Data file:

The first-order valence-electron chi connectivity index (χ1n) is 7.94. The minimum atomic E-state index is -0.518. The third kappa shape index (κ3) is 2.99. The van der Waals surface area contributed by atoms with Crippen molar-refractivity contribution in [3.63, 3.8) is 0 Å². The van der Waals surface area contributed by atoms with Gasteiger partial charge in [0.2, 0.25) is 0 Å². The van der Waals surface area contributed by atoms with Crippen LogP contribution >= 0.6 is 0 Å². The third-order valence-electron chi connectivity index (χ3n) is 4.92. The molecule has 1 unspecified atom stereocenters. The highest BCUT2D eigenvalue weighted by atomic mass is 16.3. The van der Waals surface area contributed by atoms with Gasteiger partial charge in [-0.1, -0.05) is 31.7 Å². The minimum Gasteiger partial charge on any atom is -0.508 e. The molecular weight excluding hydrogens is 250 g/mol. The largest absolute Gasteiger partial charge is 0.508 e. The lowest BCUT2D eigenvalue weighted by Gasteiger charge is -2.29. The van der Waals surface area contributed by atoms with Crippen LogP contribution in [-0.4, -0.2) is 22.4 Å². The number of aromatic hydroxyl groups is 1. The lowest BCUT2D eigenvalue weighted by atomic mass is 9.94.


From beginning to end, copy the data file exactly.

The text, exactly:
The first-order valence-electron chi connectivity index (χ1n) is 7.94. The minimum atomic E-state index is -0.518. The third kappa shape index (κ3) is 2.99. The van der Waals surface area contributed by atoms with Crippen molar-refractivity contribution in [3.63, 3.8) is 0 Å². The van der Waals surface area contributed by atoms with Gasteiger partial charge in [0.2, 0.25) is 0 Å². The van der Waals surface area contributed by atoms with Crippen LogP contribution >= 0.6 is 0 Å². The third-order valence-electron chi connectivity index (χ3n) is 4.92. The molecule has 1 unspecified atom stereocenters. The highest BCUT2D eigenvalue weighted by atomic mass is 16.3. The van der Waals surface area contributed by atoms with Gasteiger partial charge in [-0.1, -0.05) is 31.7 Å². The minimum Gasteiger partial charge on any atom is -0.508 e. The molecular weight excluding hydrogens is 250 g/mol. The largest absolute Gasteiger partial charge is 0.508 e. The lowest BCUT2D eigenvalue weighted by Gasteiger charge is -2.29. The van der Waals surface area contributed by atoms with Crippen LogP contribution in [-0.4, -0.2) is 22.4 Å². The number of aromatic hydroxyl groups is 1. The lowest BCUT2D eigenvalue weighted by atomic mass is 9.94.